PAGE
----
This is the second in a series of articles that will cover the main issues discussed at the recent principals roundtable held by Interior Design and IIDA at NeoCon East in Baltimore, MD.
One of the major challenges—and some say opportunity—is the growing influence of hospitality in almost every facet of the design process. Many of the 20 or so top executives of design and architectural firms who attended Interior Design and IIDA ’s principal’s roundtable said the focus on extensive services, luxury amenities and technology is fast becoming standard features for many clients across all market segments.
“In a corporate Class A office, years ago you had two-by-two tiles and a big mirror,” said an executive from a large global design firm. (To ensure a frank and open conversation about the high priority issues impacting the design industry, Interior Design and IIDA agreed not to identify attendees.)
“Today, these bathrooms look like spas," said the same executive. "Tenants want a certain level of amenities and when they renew leases they look for an upgrade in certain areas, whether it’s the bathroom, kitchen or common area.”
Question: Do you feel that the hospitality mindset has crossed over into all market segments, creating demand for more luxury services and amenities in even the smallest projects? Respond here .
Nowhere is this Hospitality influence more apparent than in higher education, which many noted is booming with the build out and updating of student housing and other campus areas. As one design executive noted: “These are not like the dorm rooms we grew up with… the cinder blocks and traipse down the hall to the shower with your bucket of shampoo.”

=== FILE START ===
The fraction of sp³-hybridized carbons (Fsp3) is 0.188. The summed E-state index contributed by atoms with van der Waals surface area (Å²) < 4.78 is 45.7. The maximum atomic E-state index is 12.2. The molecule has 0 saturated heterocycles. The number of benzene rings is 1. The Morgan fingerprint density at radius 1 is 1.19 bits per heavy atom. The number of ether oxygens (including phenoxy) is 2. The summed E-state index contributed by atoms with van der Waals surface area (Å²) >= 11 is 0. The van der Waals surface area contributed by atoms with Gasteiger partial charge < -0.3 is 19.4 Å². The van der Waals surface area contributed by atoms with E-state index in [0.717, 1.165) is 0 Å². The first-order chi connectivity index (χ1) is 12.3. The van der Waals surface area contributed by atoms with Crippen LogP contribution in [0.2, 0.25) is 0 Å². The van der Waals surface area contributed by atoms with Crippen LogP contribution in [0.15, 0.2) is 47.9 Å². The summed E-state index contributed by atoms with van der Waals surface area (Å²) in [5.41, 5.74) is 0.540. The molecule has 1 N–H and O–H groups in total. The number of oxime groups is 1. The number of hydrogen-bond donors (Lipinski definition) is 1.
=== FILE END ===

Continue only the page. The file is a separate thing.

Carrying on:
Even the cafeterias are no longer the drab and dreary places of yesteryear, but designed more like high-end restaurants with made-to-order food from executive chefs. Even though much of this is to attract and satisfy the parents of students, one design executive pointed out, the fact of the matter remains that this is what students are coming to expect.
This also translates to housing where college graduates and young singles are looking for places with fantastic amenities such as fully wired common areas with printers and scanners, fire pits and more. “It’s the ‘we work, I work’ areas,” said a design executive, explaining that people working from home want to get out of their apartment and work in group spaces.
This shift offers maximum opportunity for design professionals. “We become more important,” said the owner of small design firm, adding that no broker or client can design multi-use spaces that have to answer so many hi-tech and living needs. “We have to be more involved up front, though. Our business is solving design problems.”
Question: Does the trend toward more customized and complicated spaces give you traction when asking for higher fees for certain projects? Respond here .
And this, many of the design executives agreed, is also the solution when trying to reboot the upward trend in fees. “One way to argue in favor of increased fees is that everything is more customized. It takes a certain amount of time to customize,” said one design executive. “You know it’s a hard thing for our community because we are selling an intangible. Some clients get it and some don’t… they want the size 8 shoe.”
As another design principal noted, many young architects come into the process initially thinking that interiors are easy and, yes, even generic. They don't get how complicated spaces have become, especially when many clients are trying to do more with less space. “It’s harder than they think,” she said, laughing. “It’s been a transition for them to make.”
In fact, many agreed that it's been a transition in the design process that they hope will be to their benefit.
Next week: How finding and maintaining hard-working, dedicated staff is becoming a difficult task, especially among those in their early to mid 20s.
Last week: Principals Roundtable: Tighter Fees a Huge Challenge